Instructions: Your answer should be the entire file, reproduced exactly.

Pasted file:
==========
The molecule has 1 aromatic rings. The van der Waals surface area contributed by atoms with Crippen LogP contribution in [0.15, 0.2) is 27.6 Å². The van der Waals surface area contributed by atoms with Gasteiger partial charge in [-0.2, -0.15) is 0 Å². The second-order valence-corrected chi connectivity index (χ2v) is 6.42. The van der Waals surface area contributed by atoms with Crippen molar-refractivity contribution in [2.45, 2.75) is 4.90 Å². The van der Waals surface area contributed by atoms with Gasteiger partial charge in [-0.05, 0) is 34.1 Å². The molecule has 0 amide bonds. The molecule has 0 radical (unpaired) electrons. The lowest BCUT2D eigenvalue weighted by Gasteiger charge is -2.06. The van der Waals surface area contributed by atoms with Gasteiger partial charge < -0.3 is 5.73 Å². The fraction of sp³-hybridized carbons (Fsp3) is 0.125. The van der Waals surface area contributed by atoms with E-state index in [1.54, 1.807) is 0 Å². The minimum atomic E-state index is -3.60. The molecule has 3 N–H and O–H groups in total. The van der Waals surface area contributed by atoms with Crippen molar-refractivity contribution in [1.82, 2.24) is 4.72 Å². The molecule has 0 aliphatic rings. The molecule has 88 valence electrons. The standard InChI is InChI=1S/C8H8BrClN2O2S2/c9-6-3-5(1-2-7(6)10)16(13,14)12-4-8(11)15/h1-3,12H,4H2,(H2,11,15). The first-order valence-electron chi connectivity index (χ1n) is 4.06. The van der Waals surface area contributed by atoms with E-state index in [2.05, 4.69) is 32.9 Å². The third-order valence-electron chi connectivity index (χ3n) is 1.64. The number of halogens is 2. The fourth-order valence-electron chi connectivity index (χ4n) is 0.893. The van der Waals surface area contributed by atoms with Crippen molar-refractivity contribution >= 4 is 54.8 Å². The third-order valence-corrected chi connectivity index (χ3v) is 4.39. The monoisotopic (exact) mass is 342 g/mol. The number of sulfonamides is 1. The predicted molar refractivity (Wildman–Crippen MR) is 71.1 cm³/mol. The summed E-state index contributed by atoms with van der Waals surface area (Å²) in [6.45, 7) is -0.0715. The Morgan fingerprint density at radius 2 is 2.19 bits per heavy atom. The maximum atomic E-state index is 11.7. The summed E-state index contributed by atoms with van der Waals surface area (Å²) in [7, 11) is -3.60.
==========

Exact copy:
The molecule has 1 aromatic rings. The van der Waals surface area contributed by atoms with Crippen LogP contribution in [0.15, 0.2) is 27.6 Å². The van der Waals surface area contributed by atoms with Gasteiger partial charge in [-0.2, -0.15) is 0 Å². The second-order valence-corrected chi connectivity index (χ2v) is 6.42. The van der Waals surface area contributed by atoms with Crippen molar-refractivity contribution in [2.45, 2.75) is 4.90 Å². The van der Waals surface area contributed by atoms with Gasteiger partial charge in [-0.05, 0) is 34.1 Å². The molecule has 0 amide bonds. The molecule has 0 radical (unpaired) electrons. The lowest BCUT2D eigenvalue weighted by Gasteiger charge is -2.06. The van der Waals surface area contributed by atoms with Gasteiger partial charge < -0.3 is 5.73 Å². The fraction of sp³-hybridized carbons (Fsp3) is 0.125. The van der Waals surface area contributed by atoms with E-state index in [1.54, 1.807) is 0 Å². The minimum atomic E-state index is -3.60. The molecule has 3 N–H and O–H groups in total. The van der Waals surface area contributed by atoms with Crippen molar-refractivity contribution in [1.82, 2.24) is 4.72 Å². The molecule has 0 aliphatic rings. The molecule has 88 valence electrons. The standard InChI is InChI=1S/C8H8BrClN2O2S2/c9-6-3-5(1-2-7(6)10)16(13,14)12-4-8(11)15/h1-3,12H,4H2,(H2,11,15). The first-order valence-electron chi connectivity index (χ1n) is 4.06. The van der Waals surface area contributed by atoms with E-state index in [2.05, 4.69) is 32.9 Å². The third-order valence-electron chi connectivity index (χ3n) is 1.64. The number of halogens is 2. The fourth-order valence-electron chi connectivity index (χ4n) is 0.893. The van der Waals surface area contributed by atoms with Crippen molar-refractivity contribution >= 4 is 54.8 Å². The third-order valence-corrected chi connectivity index (χ3v) is 4.39. The monoisotopic (exact) mass is 342 g/mol. The number of sulfonamides is 1. The predicted molar refractivity (Wildman–Crippen MR) is 71.1 cm³/mol. The summed E-state index contributed by atoms with van der Waals surface area (Å²) in [6.45, 7) is -0.0715. The Morgan fingerprint density at radius 2 is 2.19 bits per heavy atom. The maximum atomic E-state index is 11.7. The summed E-state index contributed by atoms with van der Waals surface area (Å²) in [7, 11) is -3.60.